National Volunteer Fire Council

National Volunteer Fire Council

National Volunteer Fire Council (NVFC) is the leading 501(c)(3) nonprofit membership association representing the interests of the volunteer fire, EMS, and rescue services. The NVFC serves as the voice of the volunteer in the national arena and provides tools, resources, programs, and advocacy for first responders across the nation.

According to the National Fire Protection Association, 71 percent of all firefighters in the U.S. are volunteers. This represents approximately 812,150 firefighters.[1] First responders save communities in the U.S. approximately $128 billion annually.[2]

The NVFC provides advocacy for first responders on a national level. This includes promoting legislation that benefits the fire and emergency medical services. Representatives from the NVFC also sit on many standards-setting committees as well as national fire service taskforces, workgroups, and committees. In addition, the NVFC produces tools, resources, and programs to address the needs of the volunteer fire and emergency services.



The mission of the NVFC is to provide a unified voice for volunteer fire/EMS organizations.

This mission is accomplished by:

  • Representing the interests of the volunteer Fire/EMS organizations at the U.S. Congress and federal agencies
  • Promoting the interests of the state and local organizations at the national level
  • Promoting and providing education and training for the volunteer fire/EMS organizations
  • Providing representation on national standards setting committees and projects
  • Gathering information from and disseminating information to the volunteer Fire/EMS organizations


The NVFC comprises 49 state fire association members, each of which appoints a representative from their organization to serve as the director from their respective state to serve on the NVFC Board of Directors. Many states also select an alternate director. The board meets as a whole twice a year. Each state has one vote.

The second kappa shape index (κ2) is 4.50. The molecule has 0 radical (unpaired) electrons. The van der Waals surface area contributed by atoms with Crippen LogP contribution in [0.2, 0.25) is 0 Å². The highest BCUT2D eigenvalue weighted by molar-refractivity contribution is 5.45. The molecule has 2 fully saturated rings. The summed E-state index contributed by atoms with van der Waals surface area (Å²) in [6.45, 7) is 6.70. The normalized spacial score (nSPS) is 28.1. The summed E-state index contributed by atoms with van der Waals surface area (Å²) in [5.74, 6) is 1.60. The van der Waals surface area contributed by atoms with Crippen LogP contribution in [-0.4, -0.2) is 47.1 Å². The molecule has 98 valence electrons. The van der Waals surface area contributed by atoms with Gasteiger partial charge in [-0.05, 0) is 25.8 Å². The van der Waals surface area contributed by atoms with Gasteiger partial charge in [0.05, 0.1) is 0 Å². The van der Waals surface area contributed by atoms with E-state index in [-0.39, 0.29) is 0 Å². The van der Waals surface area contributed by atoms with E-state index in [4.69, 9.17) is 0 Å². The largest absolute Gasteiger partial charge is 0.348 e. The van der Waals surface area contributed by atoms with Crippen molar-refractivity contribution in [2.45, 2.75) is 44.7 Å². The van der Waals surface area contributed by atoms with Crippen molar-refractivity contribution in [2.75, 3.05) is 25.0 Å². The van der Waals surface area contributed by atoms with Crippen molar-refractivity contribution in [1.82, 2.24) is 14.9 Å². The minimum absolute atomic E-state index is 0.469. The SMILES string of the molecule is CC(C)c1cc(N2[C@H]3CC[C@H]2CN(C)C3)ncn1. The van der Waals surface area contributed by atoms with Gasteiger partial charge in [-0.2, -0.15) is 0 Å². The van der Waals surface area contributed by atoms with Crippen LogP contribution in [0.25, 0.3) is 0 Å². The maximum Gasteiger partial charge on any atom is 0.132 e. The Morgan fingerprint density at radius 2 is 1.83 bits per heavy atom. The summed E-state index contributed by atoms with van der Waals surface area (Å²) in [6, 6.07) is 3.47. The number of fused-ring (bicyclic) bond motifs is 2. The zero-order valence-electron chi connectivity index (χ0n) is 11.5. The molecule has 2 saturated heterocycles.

The NVFC is the only national organization whose sole mission is to support the volunteer fire, emergency medical, and rescue services. Membership consists of 49 state fire associations, as well as Personal, Department, Junior, and Corporate Members.

Personal Membership is for individual firefighters, EMS personnel, or anyone who is interested in supporting the volunteer fire and emergency services. Department Membership is geared to the needs of fire and emergency departments. Junior Membership is for junior firefighters and Explorers ages 17 and younger. Corporate Members include companies and organizations that are dedicated to supporting America’s volunteer emergency services. Each type of membership comes with a range of benefits. A full listing of membership options and benefits is available on the NVFC web site.

Health and Safety

The health and safety of the nation’s volunteer fire and emergency service personnel is a top priority for the NVFC. Each year, first responders are killed or injured due to factors that may have been prevented with the proper safety and health precautions. The NVFC promotes and implements initiatives to keep first responders healthy and safe.

The NVFC Health and Safety Committee developed the Volunteer Firefighter Health and Safety Priorities in 2009 to guide departments on key issues that will keep members safe and eliminate cases of preventable injury and death. These Priorities are set forth in a series of B.E.S.T. practices divided into four main focus areas: Behavior, Equipment, Standards and Codes, and Training.

In 2010, the NVFC was named one of three recipients of the Congressional Fire Services Institute’s Paul S. Sarbanes Fire Safety Leadership Award in recognition of its efforts to improve the health and safety of first responders through the development and promotion of the B.E.S.T. practices.[3]